After the 2015 general elections in Poland, when the far-right, nationalist party Law and Justice rose to power, I reacted very emotionally by swiftly creating a CHORUS OF POLES in Nowy Teatr in Warsaw. I wanted to gather both sides of the political conflict on the stage as well as those who were being cynically exploited in that conflict. In CONSTITUTION FOR THE CHORUS OF POLES, they were refugees from Chechnya, immigrants, members of minorities, Jewish people, football fans. This was not about sounding in unison, but precisely about making introductions between people whose opinions could not be reconciled in any way. Even then, it was already difficult. This performance was first presented on 1 May 2016, on International Workers’ Day, at the heart of the national debate sparked by the turmoil around the Constitutional Tribunal.
I go wherever antagonized communities have no more room to breathe. I want them to regain the right to their common good – to their language, their air, their past, to living together on Earth.
In these cases, the situation of political tension awakened the need to GATHER. The most important and most difficult part of this process is always gathering the CHORUS, which is a multitude. Building a common voice which is both individualized and collective is also very difficult.
Let us consider the Polish and German context for a moment. It is in these countries that you have worked with the CHORUS most intensely. How do you perceive these two societies with their historical experiences through your work? Where do you see them going?
Both the German and the Polish society are trying to work through their own traumas, they are trying to “manage” them. Each time, there is a façade of WORDS, LANGUAGE. In both societies, it is evident how fast a monstrous community can be established, how quickly it births its purifiers, its Breiviks, its Stefan S.-s, rulers of language who relativize history, who reinterpret myths in their own way – creators of social fantasies. (Both in Poland and in Germany, the CONSTITUTION as a legal act is being appropriated. Each side of the conflict exploits it for their own purposes.) The Hanau shootings or the assassination of the mayor of Gdańsk in Poland were killings committed out of political hatred. Everywhere, in all of Europe, we are being deafened by ideological, synthetic samples.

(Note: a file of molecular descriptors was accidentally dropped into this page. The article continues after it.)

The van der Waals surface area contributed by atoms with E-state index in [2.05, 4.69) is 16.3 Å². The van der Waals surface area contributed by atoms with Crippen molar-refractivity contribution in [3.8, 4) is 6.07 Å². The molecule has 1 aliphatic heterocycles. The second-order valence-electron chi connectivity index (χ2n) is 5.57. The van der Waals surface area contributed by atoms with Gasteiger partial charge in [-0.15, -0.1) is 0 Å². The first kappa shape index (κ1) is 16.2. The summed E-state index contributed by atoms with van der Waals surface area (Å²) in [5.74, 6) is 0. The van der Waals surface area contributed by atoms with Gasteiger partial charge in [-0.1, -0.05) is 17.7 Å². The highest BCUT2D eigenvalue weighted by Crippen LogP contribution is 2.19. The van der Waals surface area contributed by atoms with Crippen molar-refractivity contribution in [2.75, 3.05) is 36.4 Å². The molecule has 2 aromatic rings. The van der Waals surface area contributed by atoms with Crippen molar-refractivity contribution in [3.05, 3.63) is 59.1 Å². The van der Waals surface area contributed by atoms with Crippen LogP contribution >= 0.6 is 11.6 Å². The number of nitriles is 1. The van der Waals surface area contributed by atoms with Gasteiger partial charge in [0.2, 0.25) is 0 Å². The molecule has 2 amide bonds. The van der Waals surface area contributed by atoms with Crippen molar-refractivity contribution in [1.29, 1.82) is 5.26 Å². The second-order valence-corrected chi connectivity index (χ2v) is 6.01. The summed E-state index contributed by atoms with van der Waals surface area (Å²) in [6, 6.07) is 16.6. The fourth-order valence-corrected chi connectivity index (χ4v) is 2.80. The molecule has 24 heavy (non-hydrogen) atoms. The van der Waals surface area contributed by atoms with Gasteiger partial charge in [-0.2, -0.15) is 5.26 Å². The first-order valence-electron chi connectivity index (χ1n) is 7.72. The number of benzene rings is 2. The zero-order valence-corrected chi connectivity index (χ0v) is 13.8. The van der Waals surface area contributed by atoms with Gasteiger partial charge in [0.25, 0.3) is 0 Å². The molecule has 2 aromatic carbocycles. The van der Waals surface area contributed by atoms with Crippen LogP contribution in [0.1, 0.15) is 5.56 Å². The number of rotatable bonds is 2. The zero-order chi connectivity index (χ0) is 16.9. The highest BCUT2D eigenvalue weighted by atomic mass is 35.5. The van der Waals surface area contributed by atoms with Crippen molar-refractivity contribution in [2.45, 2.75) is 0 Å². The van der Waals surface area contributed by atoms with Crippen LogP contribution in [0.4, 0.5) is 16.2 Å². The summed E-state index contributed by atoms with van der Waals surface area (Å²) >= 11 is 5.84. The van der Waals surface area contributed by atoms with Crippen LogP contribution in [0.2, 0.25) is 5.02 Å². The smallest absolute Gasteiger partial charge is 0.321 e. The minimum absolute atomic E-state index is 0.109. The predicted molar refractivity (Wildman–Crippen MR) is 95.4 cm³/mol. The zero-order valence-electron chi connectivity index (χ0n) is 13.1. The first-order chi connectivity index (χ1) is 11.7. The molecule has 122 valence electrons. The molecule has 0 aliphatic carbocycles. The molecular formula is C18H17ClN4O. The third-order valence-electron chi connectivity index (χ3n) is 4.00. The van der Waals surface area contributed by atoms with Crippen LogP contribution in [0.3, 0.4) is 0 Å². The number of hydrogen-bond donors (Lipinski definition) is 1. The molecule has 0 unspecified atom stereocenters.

Both in Poland and in Germany, I work with national songbooks, with patriotic, traditional folk and modern pop songs. In traditional songs, we can find an element of beauty, but also elements of violence and the lethal force of the community. There, the unconscious desires of the community are encoded. There, nationalist ideology is consolidated. But so is utopia, which can overcome violence. I mix fragments of military marches (Wenn die Soldaten), love songs, religious or old folk songs, quotes from Brecht’s Mother Courage or Downfall of the Egotist Johann Fatzer as road signs for a variety of directions. Texts from the press, quotations from philosophers, sentences from sociological analyses, nursery rhymes, songs by Schubert, Bible passages, national classics and fragments of Nazi marches. The CHORUS uses them to reach phantasms which shape reality. In order to ask where “the truth” is. There is no history beyond war – says Brecht. Against whom is war waged today?
Sometimes, the chorus speaks in murderous phrases from patriotic songs. “’Tis a day of blood and glory” (La Varsovienne) or the national anthem. In Poland, France, Belgium or Germany, in all of Europe, the sense of community tied to “a love for One’s Own” can be built in this ecstasy: that we can go to kill, singing. In HYMN TO LOVE, a radically diverse CHORUS sings, whispers and screams phrases from patriotic songs which build one collective body by eliminating any and all diversity and finding unity in hatred. This creates enormous tension. This way, on its own body, the chorus demonstrates mechanisms of eliminating otherness and of annihilation.
Annihliation, or the Holocaust, as a monstrous binding material for creating communities – this subject permeates all of my work. Heiner Müller’s thought KEINE ENDE AUCHWITZ is a fundamental aspect of my work.
How can we overcome the fear of diversity in our societies? Is art not helpless when faced with it?
Chorus theatre has tools to help people face their fear of diversity, because the chorus – as we understand it – is diversity and plurality in itself. This is why, together with the Maxim Gorki Theater in Berlin, we brought into existence the Political Voice Institute. The new institution draws inspiration from methods of working with the body and the voice that we have developed, but it is even more strongly embedded in the social element. Working together there connects people who would not have otherwise met or existed together in a performative event in the social space. The CHORUS’s first project in Berlin was a performance of the GRUNDGESETZ, staged at the foot of the Brandenburg Gate on the twenty-eighth anniversary of the Unification of Germany. Fifty special people gathered and stood at the Gate in order to face the heavy task of a critical articulation of the text of the German GRUNDGESETZ.